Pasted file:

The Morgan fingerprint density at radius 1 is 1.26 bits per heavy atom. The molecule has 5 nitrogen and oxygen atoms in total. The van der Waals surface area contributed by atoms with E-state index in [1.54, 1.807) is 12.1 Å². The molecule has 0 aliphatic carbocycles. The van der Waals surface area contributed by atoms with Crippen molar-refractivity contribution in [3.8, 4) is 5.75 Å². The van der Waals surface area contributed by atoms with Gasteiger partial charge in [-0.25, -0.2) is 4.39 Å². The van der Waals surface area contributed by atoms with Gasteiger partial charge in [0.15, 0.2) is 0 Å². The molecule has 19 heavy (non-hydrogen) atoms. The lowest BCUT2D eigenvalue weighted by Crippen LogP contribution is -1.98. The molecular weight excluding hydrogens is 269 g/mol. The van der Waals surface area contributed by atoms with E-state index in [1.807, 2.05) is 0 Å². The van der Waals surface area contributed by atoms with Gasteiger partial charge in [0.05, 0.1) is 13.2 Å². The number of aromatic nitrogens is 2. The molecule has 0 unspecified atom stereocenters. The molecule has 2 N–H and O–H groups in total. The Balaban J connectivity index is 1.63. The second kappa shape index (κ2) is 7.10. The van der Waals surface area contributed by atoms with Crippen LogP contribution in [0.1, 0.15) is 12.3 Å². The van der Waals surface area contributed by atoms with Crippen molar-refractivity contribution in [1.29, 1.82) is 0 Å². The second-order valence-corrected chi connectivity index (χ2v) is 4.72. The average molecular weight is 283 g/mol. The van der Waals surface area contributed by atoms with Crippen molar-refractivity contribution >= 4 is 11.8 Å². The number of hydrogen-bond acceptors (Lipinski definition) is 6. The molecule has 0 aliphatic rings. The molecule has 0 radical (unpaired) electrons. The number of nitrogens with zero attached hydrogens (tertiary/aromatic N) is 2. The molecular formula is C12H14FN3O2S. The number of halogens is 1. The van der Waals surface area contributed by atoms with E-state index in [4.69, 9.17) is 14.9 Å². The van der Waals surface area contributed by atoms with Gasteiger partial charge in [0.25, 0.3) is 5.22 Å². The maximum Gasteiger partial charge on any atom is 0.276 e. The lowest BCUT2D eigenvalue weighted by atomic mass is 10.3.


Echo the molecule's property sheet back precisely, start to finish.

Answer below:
The Morgan fingerprint density at radius 1 is 1.26 bits per heavy atom. The molecule has 5 nitrogen and oxygen atoms in total. The van der Waals surface area contributed by atoms with E-state index in [1.54, 1.807) is 12.1 Å². The molecule has 0 aliphatic carbocycles. The van der Waals surface area contributed by atoms with Crippen molar-refractivity contribution in [3.8, 4) is 5.75 Å². The van der Waals surface area contributed by atoms with Gasteiger partial charge in [-0.25, -0.2) is 4.39 Å². The van der Waals surface area contributed by atoms with Gasteiger partial charge in [0.15, 0.2) is 0 Å². The molecule has 19 heavy (non-hydrogen) atoms. The lowest BCUT2D eigenvalue weighted by Crippen LogP contribution is -1.98. The molecular weight excluding hydrogens is 269 g/mol. The van der Waals surface area contributed by atoms with E-state index in [1.807, 2.05) is 0 Å². The van der Waals surface area contributed by atoms with Gasteiger partial charge in [0.05, 0.1) is 13.2 Å². The number of aromatic nitrogens is 2. The molecule has 0 unspecified atom stereocenters. The molecule has 2 N–H and O–H groups in total. The Balaban J connectivity index is 1.63. The second kappa shape index (κ2) is 7.10. The van der Waals surface area contributed by atoms with Crippen LogP contribution in [0.1, 0.15) is 12.3 Å². The van der Waals surface area contributed by atoms with Crippen molar-refractivity contribution in [1.29, 1.82) is 0 Å². The second-order valence-corrected chi connectivity index (χ2v) is 4.72. The average molecular weight is 283 g/mol. The van der Waals surface area contributed by atoms with Crippen molar-refractivity contribution >= 4 is 11.8 Å². The number of hydrogen-bond acceptors (Lipinski definition) is 6. The molecule has 0 aliphatic rings. The molecule has 0 radical (unpaired) electrons. The number of nitrogens with zero attached hydrogens (tertiary/aromatic N) is 2. The molecular formula is C12H14FN3O2S. The number of halogens is 1. The van der Waals surface area contributed by atoms with E-state index in [4.69, 9.17) is 14.9 Å². The van der Waals surface area contributed by atoms with Gasteiger partial charge in [0.25, 0.3) is 5.22 Å². The maximum Gasteiger partial charge on any atom is 0.276 e. The lowest BCUT2D eigenvalue weighted by atomic mass is 10.3.